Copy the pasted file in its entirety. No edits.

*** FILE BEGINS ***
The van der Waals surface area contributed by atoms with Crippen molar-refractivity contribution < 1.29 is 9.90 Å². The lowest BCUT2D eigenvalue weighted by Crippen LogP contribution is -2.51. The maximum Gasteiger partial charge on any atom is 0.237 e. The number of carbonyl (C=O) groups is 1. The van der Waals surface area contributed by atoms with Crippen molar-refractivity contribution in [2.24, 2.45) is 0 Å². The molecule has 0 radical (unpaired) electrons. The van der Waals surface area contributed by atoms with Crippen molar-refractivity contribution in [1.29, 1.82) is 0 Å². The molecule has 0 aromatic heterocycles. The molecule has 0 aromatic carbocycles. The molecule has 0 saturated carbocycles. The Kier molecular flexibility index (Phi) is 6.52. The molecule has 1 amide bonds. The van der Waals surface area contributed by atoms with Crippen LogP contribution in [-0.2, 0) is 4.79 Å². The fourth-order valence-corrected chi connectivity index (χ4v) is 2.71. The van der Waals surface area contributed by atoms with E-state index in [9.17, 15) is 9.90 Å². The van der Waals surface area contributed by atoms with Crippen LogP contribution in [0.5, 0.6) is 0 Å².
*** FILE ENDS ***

The van der Waals surface area contributed by atoms with Crippen molar-refractivity contribution < 1.29 is 9.90 Å². The lowest BCUT2D eigenvalue weighted by Crippen LogP contribution is -2.51. The maximum Gasteiger partial charge on any atom is 0.237 e. The number of carbonyl (C=O) groups is 1. The van der Waals surface area contributed by atoms with Crippen molar-refractivity contribution in [2.24, 2.45) is 0 Å². The molecule has 0 radical (unpaired) electrons. The van der Waals surface area contributed by atoms with Crippen molar-refractivity contribution in [1.29, 1.82) is 0 Å². The molecule has 0 aromatic heterocycles. The molecule has 0 aromatic carbocycles. The molecule has 0 saturated carbocycles. The Kier molecular flexibility index (Phi) is 6.52. The molecule has 1 amide bonds. The van der Waals surface area contributed by atoms with Crippen LogP contribution in [-0.2, 0) is 4.79 Å². The fourth-order valence-corrected chi connectivity index (χ4v) is 2.71. The van der Waals surface area contributed by atoms with E-state index in [9.17, 15) is 9.90 Å². The van der Waals surface area contributed by atoms with Crippen LogP contribution in [0.5, 0.6) is 0 Å².